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Targeting the Intestine to Prevent Glucocorticoid Induced Osteoporosis
Laura R. McCabe
1  Michigan State University


Gut-bone signaling is recognized as contributing to bone health. The gut has two key compartments: 1) the microbiota, which contains more than a trillion bacteria and 2) the intestinal barrier which prevents microbiota and their factors leaking into the lamina propria and blood stream. Chemically inducing barrier leaks causes osteoporosis. Similarly, conditions of osteoporosis (e.g., menopause, diabetes, hyperparathyroidism) are associated with intestinal microbiota dysbiosis and barrier leaks. Glucocorticoid induced osteoporosis (GIO) is also associated with microbial dysbiosis. By depleting the microbiota with antibiotics and performing fecal transplants, we demonstrate a key role for the microbiota in mediating GIO. Factors such as probiotic Lactobacillus reuteri (LR) modify the intestinal microbiota and prevent GIO. LR also prevented glucocorticoid induced intestinal barrier leaks. Treating mice with an intestinal barrier enhancer demonstrats an important role for barrier integrity in preventing GIO. Similarly decreases in osteoblast number, increased marrow adiposity, and increased osteoblast/osteocyte death induced by glucocoroticoid treatment were prevented by LR, the barrier enhancer, and by microbiota depletion. Preventing suppression of Wnt10b is suggested to prevent GIO. Our data support a role for changes in both the microbiota and intestinal barrier function in GIO, making these two components of the gut important therapeutic targets.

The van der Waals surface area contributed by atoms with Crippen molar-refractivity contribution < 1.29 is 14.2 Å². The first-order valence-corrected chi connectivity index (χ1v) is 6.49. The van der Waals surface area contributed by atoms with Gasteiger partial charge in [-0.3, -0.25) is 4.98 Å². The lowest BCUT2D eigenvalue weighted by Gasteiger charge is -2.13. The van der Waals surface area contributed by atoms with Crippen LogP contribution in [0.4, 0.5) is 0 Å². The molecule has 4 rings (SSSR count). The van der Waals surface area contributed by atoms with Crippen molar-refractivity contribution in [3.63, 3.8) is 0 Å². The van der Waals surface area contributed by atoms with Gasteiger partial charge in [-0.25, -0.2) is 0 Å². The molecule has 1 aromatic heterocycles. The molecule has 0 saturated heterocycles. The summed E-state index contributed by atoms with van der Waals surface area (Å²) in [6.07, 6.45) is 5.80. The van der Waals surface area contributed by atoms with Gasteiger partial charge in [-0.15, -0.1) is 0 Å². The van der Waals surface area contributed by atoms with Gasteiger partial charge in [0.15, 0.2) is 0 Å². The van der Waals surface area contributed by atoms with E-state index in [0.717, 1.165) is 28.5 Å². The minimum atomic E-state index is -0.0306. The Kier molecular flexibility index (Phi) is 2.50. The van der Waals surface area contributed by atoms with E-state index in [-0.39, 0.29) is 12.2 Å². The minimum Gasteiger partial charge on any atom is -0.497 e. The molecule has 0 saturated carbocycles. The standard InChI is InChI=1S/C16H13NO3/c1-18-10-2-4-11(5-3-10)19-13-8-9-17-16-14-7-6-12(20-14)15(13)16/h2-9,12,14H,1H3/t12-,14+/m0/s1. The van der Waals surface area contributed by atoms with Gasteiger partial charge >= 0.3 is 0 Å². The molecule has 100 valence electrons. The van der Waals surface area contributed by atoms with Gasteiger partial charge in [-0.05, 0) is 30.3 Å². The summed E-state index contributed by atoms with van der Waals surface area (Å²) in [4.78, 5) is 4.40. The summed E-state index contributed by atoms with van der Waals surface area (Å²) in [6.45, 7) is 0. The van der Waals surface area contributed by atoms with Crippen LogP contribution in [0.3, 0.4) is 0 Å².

Keywords: Glucocorticoid;Osteoporosis;Gut-bone